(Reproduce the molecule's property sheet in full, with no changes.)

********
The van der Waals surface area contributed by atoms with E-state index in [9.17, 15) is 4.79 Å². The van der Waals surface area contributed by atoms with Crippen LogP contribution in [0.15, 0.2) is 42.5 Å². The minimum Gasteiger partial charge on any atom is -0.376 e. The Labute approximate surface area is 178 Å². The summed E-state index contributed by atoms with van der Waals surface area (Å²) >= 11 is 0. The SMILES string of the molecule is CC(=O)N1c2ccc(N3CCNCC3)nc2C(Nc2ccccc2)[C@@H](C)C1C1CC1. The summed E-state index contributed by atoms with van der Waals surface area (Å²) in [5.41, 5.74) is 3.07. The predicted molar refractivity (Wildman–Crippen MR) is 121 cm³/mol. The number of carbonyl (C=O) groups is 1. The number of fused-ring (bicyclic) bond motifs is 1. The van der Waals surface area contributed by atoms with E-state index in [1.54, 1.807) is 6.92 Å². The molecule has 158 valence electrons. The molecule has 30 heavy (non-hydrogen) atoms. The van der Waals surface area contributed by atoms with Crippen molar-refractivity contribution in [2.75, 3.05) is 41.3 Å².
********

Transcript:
The van der Waals surface area contributed by atoms with E-state index in [9.17, 15) is 4.79 Å². The van der Waals surface area contributed by atoms with Crippen LogP contribution in [0.15, 0.2) is 42.5 Å². The minimum Gasteiger partial charge on any atom is -0.376 e. The Labute approximate surface area is 178 Å². The summed E-state index contributed by atoms with van der Waals surface area (Å²) >= 11 is 0. The SMILES string of the molecule is CC(=O)N1c2ccc(N3CCNCC3)nc2C(Nc2ccccc2)[C@@H](C)C1C1CC1. The summed E-state index contributed by atoms with van der Waals surface area (Å²) in [5.41, 5.74) is 3.07. The predicted molar refractivity (Wildman–Crippen MR) is 121 cm³/mol. The number of carbonyl (C=O) groups is 1. The number of fused-ring (bicyclic) bond motifs is 1. The van der Waals surface area contributed by atoms with E-state index in [1.54, 1.807) is 6.92 Å². The molecule has 158 valence electrons. The molecule has 30 heavy (non-hydrogen) atoms. The van der Waals surface area contributed by atoms with Crippen molar-refractivity contribution in [2.75, 3.05) is 41.3 Å².